Rich nations urged to sign no-bullying pledge at Doha summit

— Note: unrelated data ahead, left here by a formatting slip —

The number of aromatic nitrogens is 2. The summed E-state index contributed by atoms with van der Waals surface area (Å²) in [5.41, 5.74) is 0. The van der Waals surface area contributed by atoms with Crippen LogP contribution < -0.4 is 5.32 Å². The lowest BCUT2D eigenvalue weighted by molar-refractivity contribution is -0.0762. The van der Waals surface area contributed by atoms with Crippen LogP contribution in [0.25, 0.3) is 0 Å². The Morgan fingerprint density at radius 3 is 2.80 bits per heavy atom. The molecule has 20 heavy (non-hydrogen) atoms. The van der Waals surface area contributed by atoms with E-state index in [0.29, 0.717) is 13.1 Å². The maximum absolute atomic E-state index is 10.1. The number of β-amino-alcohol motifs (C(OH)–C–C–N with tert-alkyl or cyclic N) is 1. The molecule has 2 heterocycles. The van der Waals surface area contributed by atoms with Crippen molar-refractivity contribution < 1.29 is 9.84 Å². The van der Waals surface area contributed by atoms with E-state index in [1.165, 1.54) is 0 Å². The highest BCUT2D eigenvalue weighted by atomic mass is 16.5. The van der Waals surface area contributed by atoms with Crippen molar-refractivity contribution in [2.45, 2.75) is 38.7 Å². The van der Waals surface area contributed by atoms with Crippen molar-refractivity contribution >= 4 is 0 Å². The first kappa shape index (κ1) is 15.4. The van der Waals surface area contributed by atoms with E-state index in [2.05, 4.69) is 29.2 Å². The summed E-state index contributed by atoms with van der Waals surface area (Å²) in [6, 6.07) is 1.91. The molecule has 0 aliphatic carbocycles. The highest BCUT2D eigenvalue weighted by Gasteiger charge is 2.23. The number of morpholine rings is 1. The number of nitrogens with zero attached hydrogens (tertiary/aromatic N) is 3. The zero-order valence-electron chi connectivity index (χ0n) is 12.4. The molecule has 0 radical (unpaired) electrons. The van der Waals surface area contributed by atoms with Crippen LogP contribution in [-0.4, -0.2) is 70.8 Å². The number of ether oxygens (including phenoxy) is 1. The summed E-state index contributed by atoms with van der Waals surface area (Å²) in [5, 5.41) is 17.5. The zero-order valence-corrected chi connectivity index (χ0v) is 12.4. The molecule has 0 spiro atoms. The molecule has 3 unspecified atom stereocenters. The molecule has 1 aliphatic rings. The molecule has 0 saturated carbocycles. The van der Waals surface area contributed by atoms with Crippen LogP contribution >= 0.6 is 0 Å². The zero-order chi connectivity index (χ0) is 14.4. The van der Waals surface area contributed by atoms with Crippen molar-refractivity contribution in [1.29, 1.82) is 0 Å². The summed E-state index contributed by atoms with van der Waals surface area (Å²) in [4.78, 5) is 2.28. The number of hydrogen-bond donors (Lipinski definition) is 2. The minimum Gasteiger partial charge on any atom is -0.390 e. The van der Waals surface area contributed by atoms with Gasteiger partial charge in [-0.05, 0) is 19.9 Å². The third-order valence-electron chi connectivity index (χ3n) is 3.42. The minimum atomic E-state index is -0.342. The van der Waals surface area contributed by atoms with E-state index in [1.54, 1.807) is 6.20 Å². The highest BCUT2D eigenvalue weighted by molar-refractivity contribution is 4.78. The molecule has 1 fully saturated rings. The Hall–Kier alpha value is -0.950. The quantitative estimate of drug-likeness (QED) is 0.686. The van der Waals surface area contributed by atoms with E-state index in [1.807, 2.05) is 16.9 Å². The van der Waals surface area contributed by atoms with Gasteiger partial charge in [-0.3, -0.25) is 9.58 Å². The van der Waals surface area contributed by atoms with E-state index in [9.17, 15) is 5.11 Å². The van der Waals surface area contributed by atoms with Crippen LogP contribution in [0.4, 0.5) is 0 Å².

ActionAid, CAFOD, Christian Aid, Save the Children UK and the World Development Movement were urging the industrialised countries to sign a code of conduct yesterday, pledging they will not use economic and diplomatic threats and bribes during trade talks in the Gulf state of Qatar. As the fourth World Trade Organisation (WTO) meeting opened in Doha, Qatar, there is increasing evidence that unacceptable pressure is being applied by wealthy nations in order to force developing countries to sign up to a new round of trade agreements. Even before formal talks begin, delegates from developing countries are reporting threats of removal of trade preferences and reductions in aid, and inducements in the form of concessions tailored to individual countries. "NGOs are utterly outraged by the stories of threats and intimidation of poor countries," said Mark Curtis, Christian Aid's head of policy who is attending the meeting in Qatar. "A disturbing pattern of economic gunboat diplomacy is emerging and the time has come for rich nations to reject publicly the use of intimidation. For too long the WTO has been dominated by power relations instead of rules," said Barry Coates, Director of the World Development Movement. "A code of conduct on acceptable standards for negotiations is the first step towards fairer trade agreements," he added. UK NGOs have learned that some developing countries voicing opposition to a new round of agreements on global trade are being threatened by wealthy WTO member countries to force them to change their position: - One African least developed country was asked to remove its ambassador to the WTO from Geneva because of his position on TRIPs. Its aid budget was also threatened. - An ambassador from one Latin American developing country was told his colleague in Geneva was incompetent and should be removed. - Two countries, one from Latin American and the other from Africa were threatened with the removal of agreed access to wealthy country markets.

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